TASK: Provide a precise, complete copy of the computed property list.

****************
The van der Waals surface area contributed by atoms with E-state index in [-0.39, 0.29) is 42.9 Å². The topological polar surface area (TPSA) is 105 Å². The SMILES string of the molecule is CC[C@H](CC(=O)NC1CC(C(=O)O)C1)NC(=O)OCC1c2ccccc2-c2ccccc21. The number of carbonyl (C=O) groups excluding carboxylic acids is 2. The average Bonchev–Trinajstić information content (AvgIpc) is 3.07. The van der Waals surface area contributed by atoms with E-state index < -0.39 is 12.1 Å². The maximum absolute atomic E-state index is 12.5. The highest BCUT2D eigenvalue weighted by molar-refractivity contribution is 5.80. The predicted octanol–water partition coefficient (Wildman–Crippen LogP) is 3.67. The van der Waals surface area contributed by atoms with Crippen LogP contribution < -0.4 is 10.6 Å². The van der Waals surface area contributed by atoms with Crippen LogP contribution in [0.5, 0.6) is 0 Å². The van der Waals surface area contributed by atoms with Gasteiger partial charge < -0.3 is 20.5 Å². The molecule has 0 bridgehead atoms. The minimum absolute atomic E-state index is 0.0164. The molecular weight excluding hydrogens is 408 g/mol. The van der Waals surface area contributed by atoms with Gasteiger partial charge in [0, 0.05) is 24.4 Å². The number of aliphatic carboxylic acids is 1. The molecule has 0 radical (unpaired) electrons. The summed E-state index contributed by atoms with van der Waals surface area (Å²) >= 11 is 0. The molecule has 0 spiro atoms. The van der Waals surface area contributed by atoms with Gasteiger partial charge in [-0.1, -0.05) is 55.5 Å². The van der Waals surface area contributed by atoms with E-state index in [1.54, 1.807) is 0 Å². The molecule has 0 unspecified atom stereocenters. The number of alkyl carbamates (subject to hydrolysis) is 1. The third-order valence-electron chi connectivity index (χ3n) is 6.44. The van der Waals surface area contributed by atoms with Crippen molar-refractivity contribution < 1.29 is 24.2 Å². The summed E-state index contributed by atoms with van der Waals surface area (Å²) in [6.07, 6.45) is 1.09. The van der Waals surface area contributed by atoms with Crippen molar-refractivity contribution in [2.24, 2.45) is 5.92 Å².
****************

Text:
The van der Waals surface area contributed by atoms with E-state index in [-0.39, 0.29) is 42.9 Å². The topological polar surface area (TPSA) is 105 Å². The SMILES string of the molecule is CC[C@H](CC(=O)NC1CC(C(=O)O)C1)NC(=O)OCC1c2ccccc2-c2ccccc21. The number of carbonyl (C=O) groups excluding carboxylic acids is 2. The average Bonchev–Trinajstić information content (AvgIpc) is 3.07. The van der Waals surface area contributed by atoms with E-state index < -0.39 is 12.1 Å². The maximum absolute atomic E-state index is 12.5. The highest BCUT2D eigenvalue weighted by molar-refractivity contribution is 5.80. The predicted octanol–water partition coefficient (Wildman–Crippen LogP) is 3.67. The van der Waals surface area contributed by atoms with Crippen LogP contribution < -0.4 is 10.6 Å². The van der Waals surface area contributed by atoms with Crippen LogP contribution in [0.5, 0.6) is 0 Å². The van der Waals surface area contributed by atoms with Gasteiger partial charge < -0.3 is 20.5 Å². The molecule has 0 bridgehead atoms. The minimum absolute atomic E-state index is 0.0164. The molecular weight excluding hydrogens is 408 g/mol. The van der Waals surface area contributed by atoms with Gasteiger partial charge in [0, 0.05) is 24.4 Å². The number of aliphatic carboxylic acids is 1. The molecule has 0 radical (unpaired) electrons. The summed E-state index contributed by atoms with van der Waals surface area (Å²) >= 11 is 0. The molecule has 0 spiro atoms. The van der Waals surface area contributed by atoms with Gasteiger partial charge in [-0.1, -0.05) is 55.5 Å². The van der Waals surface area contributed by atoms with E-state index in [1.54, 1.807) is 0 Å². The molecule has 0 unspecified atom stereocenters. The number of alkyl carbamates (subject to hydrolysis) is 1. The third-order valence-electron chi connectivity index (χ3n) is 6.44. The van der Waals surface area contributed by atoms with Crippen molar-refractivity contribution < 1.29 is 24.2 Å². The summed E-state index contributed by atoms with van der Waals surface area (Å²) in [6.07, 6.45) is 1.09. The van der Waals surface area contributed by atoms with Crippen molar-refractivity contribution in [2.24, 2.45) is 5.92 Å².